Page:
S. J. Perelman Quotes

Love is not the dying moan of a distant violin – it’s the triumphant twang of a bedspring.

The dubious privilege of a freelance writer is he’s given the freedom to starve anywhere.

I don’t know where we’re going or how we’ll get there, but when we get there we’ll be there – and that’s something, even if it’s nothing.

I guess I’m just an old mad scientist at bottom. Give me an underground laboratory, half a dozen atom-smashers, and a beautiful girl in a diaphanous veil waiting to be turned into a chimpanzee, and I care not who writes the nation’s laws.

The main obligation is to amuse yourself.

I tried to resist his overtures, but he plied me with symphonies, quartets, chamber music, and cantatas.

There is such a thing as too much couth.

If, at the close of business each evening, I myself can understand what I’ve written, I feel the day hasn’t been totally wasted.

I loathe writing. On the other hand I’m a great believer in money.

I have no truck with lettuce, cabbage, and similar chlorophyll. Any dietitian will tell you that a running foot of apple strudel contains four times the vitamins of a bushel of beans.

English life, while very pleasant, is rather bland. I expected kindness and gentility and I found it, but there is such a thing as too much couth.

Where would the Rockefellers be today if old John D. had gone on selling short-weight kerosene … to widows and orphans instead of wisely deciding to mulct the whole country.

I cannot recall a more engaging passage in fiction, and I’ve been trying for almost eighteen seconds.

“In France,” Marcel said with wintry dignity, “accidents occur in the bedroom, not the kitchen.”

To err is human, to forgive supine.

I’ll dispose of my teeth as I see fit, and after they’ve gone, I’ll get along. I started off living on gruel, and by God, I can always go back to it again.

Do you know anything at all that nobody else knows or, for that matter, gives a damn about? If you do, then sit tight, because one of these days you’re going to Hollywood as a technical supervisor on a million dollar movie.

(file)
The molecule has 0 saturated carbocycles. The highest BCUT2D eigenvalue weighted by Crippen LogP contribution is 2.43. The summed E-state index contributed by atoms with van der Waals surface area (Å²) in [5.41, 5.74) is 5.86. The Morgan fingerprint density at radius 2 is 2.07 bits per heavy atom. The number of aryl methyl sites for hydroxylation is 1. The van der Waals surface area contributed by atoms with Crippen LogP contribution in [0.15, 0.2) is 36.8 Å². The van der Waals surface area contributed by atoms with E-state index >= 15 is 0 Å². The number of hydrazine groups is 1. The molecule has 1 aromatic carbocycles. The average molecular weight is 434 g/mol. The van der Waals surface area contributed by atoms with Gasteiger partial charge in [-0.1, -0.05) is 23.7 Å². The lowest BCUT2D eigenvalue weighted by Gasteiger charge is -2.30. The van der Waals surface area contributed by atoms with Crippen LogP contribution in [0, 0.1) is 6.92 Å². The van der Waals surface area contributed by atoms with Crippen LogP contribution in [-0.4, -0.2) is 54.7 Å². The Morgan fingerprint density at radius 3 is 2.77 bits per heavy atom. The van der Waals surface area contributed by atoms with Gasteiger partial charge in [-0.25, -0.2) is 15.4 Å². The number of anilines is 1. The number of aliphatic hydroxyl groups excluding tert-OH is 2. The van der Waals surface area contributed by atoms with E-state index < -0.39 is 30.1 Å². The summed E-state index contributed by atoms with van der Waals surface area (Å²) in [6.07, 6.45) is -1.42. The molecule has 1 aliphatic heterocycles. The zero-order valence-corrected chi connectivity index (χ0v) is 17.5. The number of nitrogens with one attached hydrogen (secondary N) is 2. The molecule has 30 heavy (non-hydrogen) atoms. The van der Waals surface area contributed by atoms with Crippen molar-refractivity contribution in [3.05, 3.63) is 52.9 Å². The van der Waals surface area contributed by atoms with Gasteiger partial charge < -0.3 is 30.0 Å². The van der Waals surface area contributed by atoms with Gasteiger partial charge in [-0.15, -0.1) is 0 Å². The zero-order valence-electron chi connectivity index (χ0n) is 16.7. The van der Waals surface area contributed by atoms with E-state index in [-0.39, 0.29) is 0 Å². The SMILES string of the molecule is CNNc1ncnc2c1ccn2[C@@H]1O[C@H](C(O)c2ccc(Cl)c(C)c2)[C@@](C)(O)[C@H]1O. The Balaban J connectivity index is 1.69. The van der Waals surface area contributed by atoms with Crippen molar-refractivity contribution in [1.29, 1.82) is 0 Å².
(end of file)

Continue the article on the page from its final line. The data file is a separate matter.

The worst disgrace that can befall a producer is an unkind notice from a New York reviewer. When this happens, the producer becomes a pariah in Hollywood. He is shunned by his friends, thrown into bankruptcy, and like a Japanese electing hara-kiri, he commits suttee.

Fate was dealing from the bottom of the deck.

There are nineteen words in Yiddish that convey gradations of disparagement, from a mild, fluttery helplessness to a state of downright, irreconcilable brutishness. All of them can be usefully employed to pinpoint the kind of individuals I write about.

If travel has taught me nothing more, and it certainly has, it’s this: you never know when some trifling incident, utterly without significance, may pitchfork you into adventure or, by the same token, may not.

Santa Barbara people are conservative-not like in L.A., where everybody wears rhinestones on their glasses to show that they own an airplane factory.

A basic ingredient in the manufacture of perfume, the attar-a heavy, pale-yellow oil stored in small metal drums-had been put up as collateral by Bulgaria, in lieu of gold, at the Moscow Narodny Bank, a Communist finance house for East-West trade.

I used to pride myself on being impervious to the sentimentalities of soap opera, but when that loveliest of actresses, Rachel Gurney, of Upstairs, Downstairs, perished on the Titanic, I wept so convulsively and developed such anorexia that I had to be force-fed.

You’ll have to leave my meals on a tray outside the door because I’ll be working pretty late on the secret of making myself invisible, which may take me almost until eleven o’clock.